Cannabis Hall of Fame: Harry J. Anslinger
A historical figure in the fight against cannabis.
Most of the big names in cannabis, from cultivator kings like Ed Rosenthal to entertainer-investors like Snoop Dogg, are often its staunchest advocates. In the case of former Commissioner to the US Federal Bureau of Narcotics Harry J. Anslinger, it’s very much the opposite. More than any other single person that ever lived in America, Anslinger is responsible for creating a stigma surrounding cannabis that was so durable, it has influenced cannabis prohibitionists to this day. While he persecuted more than just cannabis — in particular, he fought effectively and aggressively against the mafia, and also attacked drug rings smuggling everything from Prohibition-era alcohol to heroin and cocaine — his own vendetta against cannabis continues to hover atop the industry to this day. Yet however toxic his accomplishments may have been towards the plant and the people who used it, it is important to note that the policy he crafted, rather than destroying cannabis, turned it into the plant it is today, forcing those who grew and used it to create growing techniques and subcultures which have shaped the industry to this day. Whether or not Anslinger intended it, the plant would not have developed the way it had, or become as potent and powerful as it is, were it not for his efforts.
HARRY’S EARLY YEARS
Born in Altoona, PA in 1892, Harry Anslinger was the eighth of nine sons. In the book Chasing the Scream, journalist Johann Hari highlights two formative experiences from Anslinger’s childhood. One was making a delivery from his neighborhood druggist to calm the agony of a neighbor’s wife, and the other was a time when he supervised Sicilian immigrants working on the Pennsylvania Railroad. One of his workers was roughed up by a Mafia enforcer, and Anslinger confronted the enforcer. These experiences hardened his antipathy towards both organized crime and drug addiction — AND addicts — that would define his 32-year career in federal government.
Eventually working his way up to captain of the railroad police, Anslinger took jobs with both the PA state police and the fire department. During WWI, Anslinger shifted to the diplomatic corps (blind in one eye, Anslinger couldn’t fight in combat, but spoke fluent German; hence his work in diplomacy). Through his work in Hamburg, he became interested in creating internationally coordinated efforts to curb drug trafficking.
FROM ALCOHOL TO CANNABIS
Anslinger’s major shift towards his life’s work, however, started in 1926, when Angslinger was transferred as a Prohibition agent to the Bahamas, where rum runners made frequent deliveries to the eastern shores of the US. Anslinger continually agitated his superiors for resources that would allow him to wage actual war on smugglers but he was rebuffed. However, his reputation as an honest and capable administrator grew, and he was made commissioner or the newly formed Federal Bureau of Narcotics, then under the Department of the Treasury, in 1930. Three years later, alcohol Prohibition ended with the passage of the 21st Amendment, so Anslinger’s focus shifted towards drugs like heroin, strychnine and cocaine, which were used by humans, and also were used to improve the performance of racehorses. Anslinger’s work in the latter increased his cachet, so when he turned his attention to cannabis — then an obscure additive in patent remedies in the US pharmacopoeia and an otherwise obscure intoxicant — most took his word for it.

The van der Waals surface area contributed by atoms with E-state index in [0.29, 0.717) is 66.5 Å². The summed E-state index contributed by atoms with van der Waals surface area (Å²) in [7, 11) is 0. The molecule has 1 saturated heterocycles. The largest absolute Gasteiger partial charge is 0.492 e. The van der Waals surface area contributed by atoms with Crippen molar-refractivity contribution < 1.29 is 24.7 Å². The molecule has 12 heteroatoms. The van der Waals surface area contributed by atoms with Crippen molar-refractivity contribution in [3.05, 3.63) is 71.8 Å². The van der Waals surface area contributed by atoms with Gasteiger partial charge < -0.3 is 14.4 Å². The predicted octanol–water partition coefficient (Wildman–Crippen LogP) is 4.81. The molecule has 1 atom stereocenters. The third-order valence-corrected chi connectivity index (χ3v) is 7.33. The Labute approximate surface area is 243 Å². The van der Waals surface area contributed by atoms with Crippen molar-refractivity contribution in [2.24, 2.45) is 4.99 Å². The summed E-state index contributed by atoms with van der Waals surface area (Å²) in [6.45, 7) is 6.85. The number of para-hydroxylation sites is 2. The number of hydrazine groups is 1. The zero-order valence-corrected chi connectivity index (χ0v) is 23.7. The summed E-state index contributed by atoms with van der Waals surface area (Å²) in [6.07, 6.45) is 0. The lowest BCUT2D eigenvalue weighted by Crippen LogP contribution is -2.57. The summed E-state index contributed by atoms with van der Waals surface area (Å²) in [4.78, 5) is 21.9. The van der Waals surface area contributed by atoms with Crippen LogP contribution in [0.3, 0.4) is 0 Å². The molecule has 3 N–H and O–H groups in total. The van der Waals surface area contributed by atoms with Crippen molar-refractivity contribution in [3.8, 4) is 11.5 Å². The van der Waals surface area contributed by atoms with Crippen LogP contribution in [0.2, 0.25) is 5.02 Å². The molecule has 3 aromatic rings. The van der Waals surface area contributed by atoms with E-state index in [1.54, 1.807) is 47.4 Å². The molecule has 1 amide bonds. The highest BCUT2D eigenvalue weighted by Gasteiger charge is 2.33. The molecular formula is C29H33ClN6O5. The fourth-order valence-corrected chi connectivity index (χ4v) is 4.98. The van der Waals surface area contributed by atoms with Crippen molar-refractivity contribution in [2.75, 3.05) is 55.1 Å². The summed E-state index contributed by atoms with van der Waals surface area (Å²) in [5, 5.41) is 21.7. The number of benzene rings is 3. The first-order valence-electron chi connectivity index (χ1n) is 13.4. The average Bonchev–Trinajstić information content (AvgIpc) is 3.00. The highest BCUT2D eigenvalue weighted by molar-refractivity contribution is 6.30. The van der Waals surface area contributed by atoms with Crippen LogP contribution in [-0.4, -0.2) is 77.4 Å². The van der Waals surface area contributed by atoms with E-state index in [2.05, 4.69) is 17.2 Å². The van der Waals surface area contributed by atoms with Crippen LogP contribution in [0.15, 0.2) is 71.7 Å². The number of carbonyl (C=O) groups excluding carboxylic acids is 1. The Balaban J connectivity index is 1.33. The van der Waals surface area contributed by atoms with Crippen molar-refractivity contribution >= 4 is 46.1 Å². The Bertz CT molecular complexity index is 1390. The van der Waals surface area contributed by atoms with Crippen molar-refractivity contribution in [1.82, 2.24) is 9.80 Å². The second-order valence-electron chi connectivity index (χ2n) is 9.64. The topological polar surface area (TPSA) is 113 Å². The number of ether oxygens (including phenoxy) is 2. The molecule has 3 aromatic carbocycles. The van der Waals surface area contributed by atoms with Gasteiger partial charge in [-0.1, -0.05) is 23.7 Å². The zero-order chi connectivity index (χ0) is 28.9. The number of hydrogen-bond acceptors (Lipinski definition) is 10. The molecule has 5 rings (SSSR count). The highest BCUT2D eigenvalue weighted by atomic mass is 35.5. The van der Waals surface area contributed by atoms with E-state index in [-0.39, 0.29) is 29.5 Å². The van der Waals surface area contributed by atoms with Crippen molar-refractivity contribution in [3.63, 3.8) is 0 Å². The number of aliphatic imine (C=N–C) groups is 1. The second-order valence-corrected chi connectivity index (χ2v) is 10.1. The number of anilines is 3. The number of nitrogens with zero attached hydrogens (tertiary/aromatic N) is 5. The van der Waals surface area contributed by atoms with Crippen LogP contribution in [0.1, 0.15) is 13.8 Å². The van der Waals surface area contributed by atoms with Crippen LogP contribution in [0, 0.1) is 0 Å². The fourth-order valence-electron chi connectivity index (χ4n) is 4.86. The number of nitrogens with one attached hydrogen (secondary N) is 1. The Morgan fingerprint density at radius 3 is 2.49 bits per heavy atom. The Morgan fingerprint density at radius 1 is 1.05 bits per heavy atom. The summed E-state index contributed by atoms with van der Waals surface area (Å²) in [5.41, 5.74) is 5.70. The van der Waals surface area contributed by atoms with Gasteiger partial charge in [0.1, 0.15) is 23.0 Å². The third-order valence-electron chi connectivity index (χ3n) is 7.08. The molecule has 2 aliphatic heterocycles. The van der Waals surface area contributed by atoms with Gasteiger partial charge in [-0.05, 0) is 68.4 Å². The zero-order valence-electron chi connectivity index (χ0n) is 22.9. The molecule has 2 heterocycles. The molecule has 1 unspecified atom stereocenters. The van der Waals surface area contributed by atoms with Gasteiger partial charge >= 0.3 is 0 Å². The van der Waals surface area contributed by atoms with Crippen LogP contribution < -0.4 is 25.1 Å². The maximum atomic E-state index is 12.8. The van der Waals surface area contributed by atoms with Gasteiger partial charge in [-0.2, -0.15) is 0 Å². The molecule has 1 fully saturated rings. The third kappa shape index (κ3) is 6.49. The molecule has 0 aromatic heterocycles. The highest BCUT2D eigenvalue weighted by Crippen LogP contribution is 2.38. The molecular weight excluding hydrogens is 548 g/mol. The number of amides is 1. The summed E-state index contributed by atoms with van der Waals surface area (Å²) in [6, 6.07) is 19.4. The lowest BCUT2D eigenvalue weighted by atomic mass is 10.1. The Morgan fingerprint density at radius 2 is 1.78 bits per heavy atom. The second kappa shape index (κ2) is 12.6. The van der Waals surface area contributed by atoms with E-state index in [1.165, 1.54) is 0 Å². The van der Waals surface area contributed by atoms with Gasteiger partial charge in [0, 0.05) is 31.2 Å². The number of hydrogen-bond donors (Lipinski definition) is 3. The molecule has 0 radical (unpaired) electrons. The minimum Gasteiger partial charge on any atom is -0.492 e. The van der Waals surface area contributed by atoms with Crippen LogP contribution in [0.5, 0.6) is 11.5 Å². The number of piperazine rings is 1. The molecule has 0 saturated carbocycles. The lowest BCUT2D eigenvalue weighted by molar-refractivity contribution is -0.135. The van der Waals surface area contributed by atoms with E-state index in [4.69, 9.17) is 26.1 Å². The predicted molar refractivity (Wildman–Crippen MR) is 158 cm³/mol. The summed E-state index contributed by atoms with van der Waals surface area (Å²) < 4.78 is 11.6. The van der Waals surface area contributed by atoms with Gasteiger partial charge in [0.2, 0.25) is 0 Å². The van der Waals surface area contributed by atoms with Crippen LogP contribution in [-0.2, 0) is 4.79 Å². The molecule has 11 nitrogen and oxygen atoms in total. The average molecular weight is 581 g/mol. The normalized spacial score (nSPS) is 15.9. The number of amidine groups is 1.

Anslinger’s strategy was as effective as it was manipulative — highlight lurid tales of murder, death and licentiousness, and tie them to the effects of the drug. These stories, curated by Anslinger from news clippings and police reports, came to be known as the “gore files,” owing to their sensational content. Many of these stories, such as the grisly crimes of Victor Lavata, a schizophrenic man who murdered his family with an ax, turned out in later examination to have not been carried out under the influence of cannabis at all. However, this made no difference to the papers at the time; William Randolph Hearst helped amplify Anslinger’s message, so by the time the Marijuana Tax Stamp Act, the first federal law to regulate and control cannabis sale and use, was written and passed I 1937, it was barely opposed.
Anslinger continued his work throughout the ‘40s and ‘50s, in particular racking up convictions against the mafiosos he loathed and opening up a post in Rome to do so. He also aimed interdiction efforts towards the Soviets and Communist China, convinced as he was that the Communists were “flooding the world with dope to corrupt the youth of America.”
Anslinger left office in 1962, returning back to his home in Western Pennsylvania. As the ’60s wore on, a new generation began to seriously question the scare stories that Anslinger spread earlier in the 20th century. His last public comments on drugs were captured as part of a drug policy panel organized by Playboy Magazines in 1970 which featured psychiatrist Dr. Joel Fort and narcotics lawyer Joseph Oteri. Hari notes Anslinger’s inability to counter the panelists with anything other than innuendo and seedy anecdotes. Five years later, he would pass away.
Were it not for Anslinger, cannabis, which he referred to as “marijuana” to tie it further to Mexican immigrants, would probably never have been classified as Schedule I. More than anyone else, Anslinger portrayed cannabis and its users as serious drug addicts — gross distortions that are echoed to this day by cannabis prohibitionists.
As cannabis continues to grow as a business, Anslinger’s hold on the popular imagination continues to fade. One day, we can only hope that strains like this are the only remnant of his legacy that we, who enjoy cannabis, will have to contend with.
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